Good times roll on for suburban apartment landlords


If you own an apartment building in downtown Chicago, the grass looks a lot greener out in the suburbs right now.

With developers adding thousands of apartments to the city skyline, the supply of downtown units is exceeding demand, dragging down rents. But that’s not the case in the suburbs, where development also has surged, but not enough to weigh on the market.

“The near-term outlook for rent growth is better out there,” said Ron DeVries, senior managing director in the Chicago office of Integra Realty Resources, a consulting and appraisal firm. “You just haven’t seen the supply additions out in the suburbs that you’ve seen downtown.”

The median net suburban apartment rent was a record $1.45 per square foot in the third quarter, unchanged from the second quarter but up 4.5 percent from a year earlier, according to Integra. Net rents include concessions such as a free rent.

The suburban occupancy rate, meanwhile, was 95.4 percent in the quarter, vs. 95.5 percent in the second quarter and 96.1 percent a year earlier.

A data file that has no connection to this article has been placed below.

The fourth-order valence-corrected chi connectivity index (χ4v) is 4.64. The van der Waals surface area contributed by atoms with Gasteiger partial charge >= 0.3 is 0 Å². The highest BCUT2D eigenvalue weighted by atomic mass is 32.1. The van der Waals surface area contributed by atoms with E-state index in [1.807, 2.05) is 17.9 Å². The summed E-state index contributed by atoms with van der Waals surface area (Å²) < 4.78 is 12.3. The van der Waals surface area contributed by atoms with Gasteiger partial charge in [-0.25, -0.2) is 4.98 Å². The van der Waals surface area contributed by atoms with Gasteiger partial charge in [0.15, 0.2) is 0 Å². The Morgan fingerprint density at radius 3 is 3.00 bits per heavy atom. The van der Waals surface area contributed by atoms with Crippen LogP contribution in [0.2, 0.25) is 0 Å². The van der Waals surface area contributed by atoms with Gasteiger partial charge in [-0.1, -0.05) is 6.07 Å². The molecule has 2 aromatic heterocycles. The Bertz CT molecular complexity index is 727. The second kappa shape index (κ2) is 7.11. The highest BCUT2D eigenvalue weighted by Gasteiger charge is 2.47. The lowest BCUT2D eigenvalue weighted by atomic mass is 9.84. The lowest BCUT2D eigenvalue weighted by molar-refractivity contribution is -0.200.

Demand for apartments soared after the recession, as fewer people bought homes in the aftermath of the financial crisis. Demand has remained strong amid an expanding economy and job market, the primary driver of apartment demand. In the suburbs, the median net rent has risen nearly 23 percent over the past five years.

Rents soared downtown, as well, but they are dropping now amid a construction boom. Developers will complete a record 4,500 downtown apartments this year, another 3,500 in 2018 and as many as 5,000 in 2019, according to Integra.

Many downtown developers are offering two months of free rent and other deals to fill their buildings. The result: The average Class A net downtown rent fell to $2.83 per square foot in the third quarter, down 2.8 percent from a year earlier, according to Integra.


Developers also have been busy in the suburbs, building 2,831 units last year—the most annually since at least 1996—and another 1,843 this year, according to Integra. Not only are there fewer projects in the suburbs, but they are spread out over a large geographical area, limiting their impact on the market. One exception may be downtown Evanston, where more than 1,100 apartments are in the works.

The North Shore, which includes Evanston, had the lowest occupancy rate, 93.8 percent, among all 10 suburban submarkets tracked by Integra, while Will County had the highest, 96.6 percent.

The Naperville/Aurora submarket led the suburbs in rent growth, with the median net rent rising 6 percent between third-quarter 2016 and third-quarter 2017, according to Integra. The Kane and Kendall county submarket had the lowest rent growth, 0.7 percent.

Amid a strong economy, DeVries doesn’t see any slowdown on the horizon for apartment landlords. He expects overall suburban rents to rise 3.5 percent over the next 12 months.


Source: Crains Chicago 12/4/2017